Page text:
ASX-listed hydrogen play announces new global partnership

Thu 12 Jan 23, 1:16pm (AEST)
Two individuals walk alongside one another while the EU flag is superimposed over the right half of the image
Source: iStock

Key Points

  • Norwegian Hydrogen is backed by Japan’s Mitsui & Co as well as other European engineering heavyweights
  • Provaris believes its compressed hydrogen tankers offer the lowest-cost option for the Nordic company to export H2 to Rotterdam and Germany
  • The two companies are to publish a study identifying proposed production and export facilities in Q1 of 2023

ASX-listed hydrogen player Provaris (ASX: PV1), the company building a series of world-first compressed hydrogen tankers approved by the peak US maritime regulator, executed a non-binding memorandum of understanding (MOU) with Norwegian Hydrogen on Thursday. 

Provaris shares were up 15% to 5.1c in the second hour of afternoon trade.

As the name suggests, Norwegian Hydrogen is registered in Norway and focuses on whole-of-supply-chain engineering and development for hydrogen energy, including transport and industrial. 

It is backed by Japanese engineering giant Mitsui & Co, as well as similar European companies. 

“Provaris is delighted to collaborate with Norwegian Hydrogen to accelerate our development ambitions of an integrated export hydrogen project,” Provaris chief executive officer Martin Carolan said. 

“The Nordic region will benefit from the simplicity and efficiency of compressed hydrogen [exported by] marine carrier.”

Government strategies 

For an overview on Green Hydrogen and its role in decarbonisation, you can read Market Index’s explainer here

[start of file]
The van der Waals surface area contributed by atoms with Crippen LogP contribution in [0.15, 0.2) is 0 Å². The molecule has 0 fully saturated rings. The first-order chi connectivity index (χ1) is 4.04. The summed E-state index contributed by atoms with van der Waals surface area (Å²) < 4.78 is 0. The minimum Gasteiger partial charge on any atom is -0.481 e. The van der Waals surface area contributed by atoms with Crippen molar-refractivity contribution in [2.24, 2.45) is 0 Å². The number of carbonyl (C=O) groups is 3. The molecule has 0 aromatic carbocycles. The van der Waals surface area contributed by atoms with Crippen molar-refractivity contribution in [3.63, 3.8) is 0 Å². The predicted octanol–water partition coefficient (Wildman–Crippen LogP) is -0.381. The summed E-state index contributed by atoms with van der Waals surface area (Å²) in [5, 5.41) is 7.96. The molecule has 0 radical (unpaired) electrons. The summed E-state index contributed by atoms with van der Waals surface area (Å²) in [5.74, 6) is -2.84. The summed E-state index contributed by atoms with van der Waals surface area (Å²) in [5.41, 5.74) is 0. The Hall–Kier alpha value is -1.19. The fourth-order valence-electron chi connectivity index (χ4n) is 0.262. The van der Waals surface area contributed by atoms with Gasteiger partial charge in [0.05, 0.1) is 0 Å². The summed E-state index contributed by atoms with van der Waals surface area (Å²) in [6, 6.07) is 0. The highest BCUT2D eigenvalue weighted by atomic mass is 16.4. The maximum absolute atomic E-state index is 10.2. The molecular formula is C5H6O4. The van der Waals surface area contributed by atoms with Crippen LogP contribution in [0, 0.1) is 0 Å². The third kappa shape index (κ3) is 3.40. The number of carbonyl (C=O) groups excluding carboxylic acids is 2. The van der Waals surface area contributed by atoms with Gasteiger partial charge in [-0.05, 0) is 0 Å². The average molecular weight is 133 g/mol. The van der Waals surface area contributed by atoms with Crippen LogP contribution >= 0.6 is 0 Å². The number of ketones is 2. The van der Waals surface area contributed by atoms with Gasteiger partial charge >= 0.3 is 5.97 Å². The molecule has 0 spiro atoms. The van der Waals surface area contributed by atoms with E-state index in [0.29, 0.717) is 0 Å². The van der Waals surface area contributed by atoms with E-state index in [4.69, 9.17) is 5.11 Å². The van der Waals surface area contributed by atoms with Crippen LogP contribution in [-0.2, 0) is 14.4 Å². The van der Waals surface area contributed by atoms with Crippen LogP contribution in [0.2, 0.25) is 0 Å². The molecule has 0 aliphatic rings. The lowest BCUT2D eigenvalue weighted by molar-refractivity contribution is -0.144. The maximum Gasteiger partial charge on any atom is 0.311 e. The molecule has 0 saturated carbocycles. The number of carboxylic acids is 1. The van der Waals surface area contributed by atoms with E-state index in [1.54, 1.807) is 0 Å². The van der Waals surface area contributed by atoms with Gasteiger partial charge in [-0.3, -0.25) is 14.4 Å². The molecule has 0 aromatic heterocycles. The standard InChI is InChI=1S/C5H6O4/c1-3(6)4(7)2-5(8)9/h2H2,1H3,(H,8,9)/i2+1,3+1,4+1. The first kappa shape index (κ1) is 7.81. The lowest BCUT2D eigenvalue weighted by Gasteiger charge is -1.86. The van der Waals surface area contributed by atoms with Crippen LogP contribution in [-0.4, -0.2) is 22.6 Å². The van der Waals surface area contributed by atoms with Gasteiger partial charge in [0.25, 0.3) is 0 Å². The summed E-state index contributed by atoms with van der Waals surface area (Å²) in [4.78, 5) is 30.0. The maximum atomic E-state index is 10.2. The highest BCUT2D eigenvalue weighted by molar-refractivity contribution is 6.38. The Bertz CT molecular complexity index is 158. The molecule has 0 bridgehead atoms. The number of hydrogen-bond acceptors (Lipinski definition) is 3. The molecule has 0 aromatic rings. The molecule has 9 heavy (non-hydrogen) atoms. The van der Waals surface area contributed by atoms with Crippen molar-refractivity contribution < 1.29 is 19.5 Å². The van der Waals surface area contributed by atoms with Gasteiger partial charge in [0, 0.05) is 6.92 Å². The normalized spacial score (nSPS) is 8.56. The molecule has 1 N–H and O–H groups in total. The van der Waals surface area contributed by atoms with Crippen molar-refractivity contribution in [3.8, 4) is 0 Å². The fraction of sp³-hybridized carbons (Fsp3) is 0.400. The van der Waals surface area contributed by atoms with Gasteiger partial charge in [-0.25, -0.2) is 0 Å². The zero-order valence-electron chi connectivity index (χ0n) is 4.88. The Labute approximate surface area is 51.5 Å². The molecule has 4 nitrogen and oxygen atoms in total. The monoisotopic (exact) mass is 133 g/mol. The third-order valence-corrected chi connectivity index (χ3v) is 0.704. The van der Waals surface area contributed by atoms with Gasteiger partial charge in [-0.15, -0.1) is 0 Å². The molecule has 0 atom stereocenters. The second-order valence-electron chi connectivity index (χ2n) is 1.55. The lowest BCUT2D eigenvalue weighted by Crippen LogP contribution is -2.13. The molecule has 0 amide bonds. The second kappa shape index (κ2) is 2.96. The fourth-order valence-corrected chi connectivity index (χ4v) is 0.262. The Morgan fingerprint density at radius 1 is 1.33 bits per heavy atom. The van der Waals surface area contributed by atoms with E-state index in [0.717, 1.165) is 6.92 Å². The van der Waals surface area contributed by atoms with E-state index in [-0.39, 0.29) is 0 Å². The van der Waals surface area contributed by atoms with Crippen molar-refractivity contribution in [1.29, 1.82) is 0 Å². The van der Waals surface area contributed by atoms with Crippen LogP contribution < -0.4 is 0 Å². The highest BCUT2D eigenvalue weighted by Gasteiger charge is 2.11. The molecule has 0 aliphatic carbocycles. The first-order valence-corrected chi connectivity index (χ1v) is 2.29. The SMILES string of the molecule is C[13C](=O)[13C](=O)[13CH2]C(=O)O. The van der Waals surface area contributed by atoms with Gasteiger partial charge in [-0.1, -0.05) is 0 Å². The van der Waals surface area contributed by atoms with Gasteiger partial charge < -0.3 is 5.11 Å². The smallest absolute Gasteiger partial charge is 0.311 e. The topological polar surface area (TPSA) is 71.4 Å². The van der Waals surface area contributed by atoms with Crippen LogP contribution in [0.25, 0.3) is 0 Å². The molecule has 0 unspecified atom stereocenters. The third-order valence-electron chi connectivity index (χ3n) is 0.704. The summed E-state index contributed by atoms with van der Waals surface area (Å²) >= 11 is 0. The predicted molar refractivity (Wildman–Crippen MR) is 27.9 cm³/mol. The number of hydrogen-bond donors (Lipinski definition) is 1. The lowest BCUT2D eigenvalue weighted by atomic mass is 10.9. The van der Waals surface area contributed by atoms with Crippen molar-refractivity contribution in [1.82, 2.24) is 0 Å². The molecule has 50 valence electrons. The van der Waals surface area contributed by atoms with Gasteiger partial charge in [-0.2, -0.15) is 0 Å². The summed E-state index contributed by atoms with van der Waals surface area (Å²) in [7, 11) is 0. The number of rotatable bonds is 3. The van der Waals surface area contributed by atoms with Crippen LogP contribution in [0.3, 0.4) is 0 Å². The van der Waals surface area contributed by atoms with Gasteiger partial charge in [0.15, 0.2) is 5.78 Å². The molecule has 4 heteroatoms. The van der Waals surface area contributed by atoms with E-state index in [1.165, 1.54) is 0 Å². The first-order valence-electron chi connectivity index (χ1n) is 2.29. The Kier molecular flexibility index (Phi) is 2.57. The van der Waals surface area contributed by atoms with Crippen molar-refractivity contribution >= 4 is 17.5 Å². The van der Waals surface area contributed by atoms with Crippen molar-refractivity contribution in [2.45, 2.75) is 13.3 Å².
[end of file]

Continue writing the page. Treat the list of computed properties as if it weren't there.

Under an European initiative dubbed REpowerEU, 10 million tonnes per annum of hydrogen will need to be imported  each year from 2030. 

The Norwegian government has already formalised a joint statement with the EU in which Norwegian Hydrogen is set to benefit. 

The implication is clear: the Nordic energy giant  could use Provaris’s ships to get it there (think Rotterdam Port). Germany is also slated to be a key export destination. 

Collaboration is the name of the game 

The two companies are formulating a design concept study (DCS) which is due to be completed in the first quarter. That study will identify the preferred locations of production and export terminals. 

Provaris is seeking opportunities to work with Norwegian Hydrogen, which intends to produce hydrogen in the future, using its own hydrogen tankers. 

Once its compressed hydrogen tankers are built, Provaris calculates it will be able to offer a highly competitive logistics option for the transport of hydrogen gas to international buyers, as well as European countries with port terminals built to handle hydrogen. 

“The Nordic region offers several advantages that can include low-cost hydro power, proximity to offtake markets and supportive governments committed to supplying hydrogen to Europe,” Carolan explained.

Norwegian Hydrogen chief Jens Berge also  sees strong potential. 

“The vast experience and diverse capabilities within the combined Provaris and Norwegian Hydrogen team, along with a huge demand for green hydrogen in the EU, makes this a great opportunity for both parties,” Berge added. 

A look at Provaris's six month charts
A look at Provaris's six month charts


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Written By

Jonathon Davidson

Finance Writer

Jonathon is a journalism graduate and avid market watcher with exposure to governance, NGO and mining environments. He was most recently hired as an oil and gas specialist for a trade publication.

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